Summary & Analysis Exercise
In groups, discuss the assigned readings, come up with your answers to these questions, and be prepared to share the results:
- What’s the topic of the reading?
- What argument is being made?
- Are there supporting arguments for the main argument?
- What evidence is presented to support the argument being made?
- Which sentences from the reading seem most important? Highlight them.
Put your answers to these questions in your own words (this is called paraphrasing). For this exercise, don’t reproduce, exactly, the language of the original (this is called quoting).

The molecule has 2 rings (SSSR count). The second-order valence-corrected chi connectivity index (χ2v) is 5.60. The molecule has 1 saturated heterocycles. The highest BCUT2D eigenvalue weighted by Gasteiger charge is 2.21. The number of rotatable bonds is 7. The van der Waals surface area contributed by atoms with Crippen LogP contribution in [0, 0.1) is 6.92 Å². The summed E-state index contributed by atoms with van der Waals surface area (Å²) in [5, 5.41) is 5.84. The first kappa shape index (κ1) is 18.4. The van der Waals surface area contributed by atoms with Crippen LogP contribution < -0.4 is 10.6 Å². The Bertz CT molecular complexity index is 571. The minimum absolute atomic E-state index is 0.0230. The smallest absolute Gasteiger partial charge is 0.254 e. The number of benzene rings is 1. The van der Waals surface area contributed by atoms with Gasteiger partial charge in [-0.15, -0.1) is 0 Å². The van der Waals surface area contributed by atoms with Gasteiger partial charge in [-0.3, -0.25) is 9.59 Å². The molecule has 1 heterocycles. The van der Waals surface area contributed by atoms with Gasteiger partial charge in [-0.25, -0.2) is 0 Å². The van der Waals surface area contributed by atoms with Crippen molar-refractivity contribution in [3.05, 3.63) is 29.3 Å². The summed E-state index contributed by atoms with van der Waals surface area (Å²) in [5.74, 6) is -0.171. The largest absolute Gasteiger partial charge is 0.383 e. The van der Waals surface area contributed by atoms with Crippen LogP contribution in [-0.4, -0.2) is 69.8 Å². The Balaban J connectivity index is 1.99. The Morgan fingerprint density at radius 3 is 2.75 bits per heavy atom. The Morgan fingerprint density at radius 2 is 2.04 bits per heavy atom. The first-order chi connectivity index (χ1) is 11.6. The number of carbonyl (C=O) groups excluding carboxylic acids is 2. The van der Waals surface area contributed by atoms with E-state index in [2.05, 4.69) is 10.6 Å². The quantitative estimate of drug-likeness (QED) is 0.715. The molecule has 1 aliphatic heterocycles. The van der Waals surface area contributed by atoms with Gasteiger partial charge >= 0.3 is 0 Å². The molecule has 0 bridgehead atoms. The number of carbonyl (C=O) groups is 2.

- Who is the author? What is their relationship to the topic of the reading?
- How is the text organized? For example, does it begin with an explicit thesis? Or is the main point gradually revealed as the reading progresses? Is the argument divided into different parts? What are they? Does the author quote other sources? What kinds of sources?
- In what context was this reading originally written? How is the topic and argument of the reading related to that context?
- Who do you think the original audience for this reading is?
- Take at least one of the sentences you highlighted in the “Summary” part of this exercise and practice using the “intro / quote (cite) / restate / relate” pattern of incorporation described on page 44 of BTD.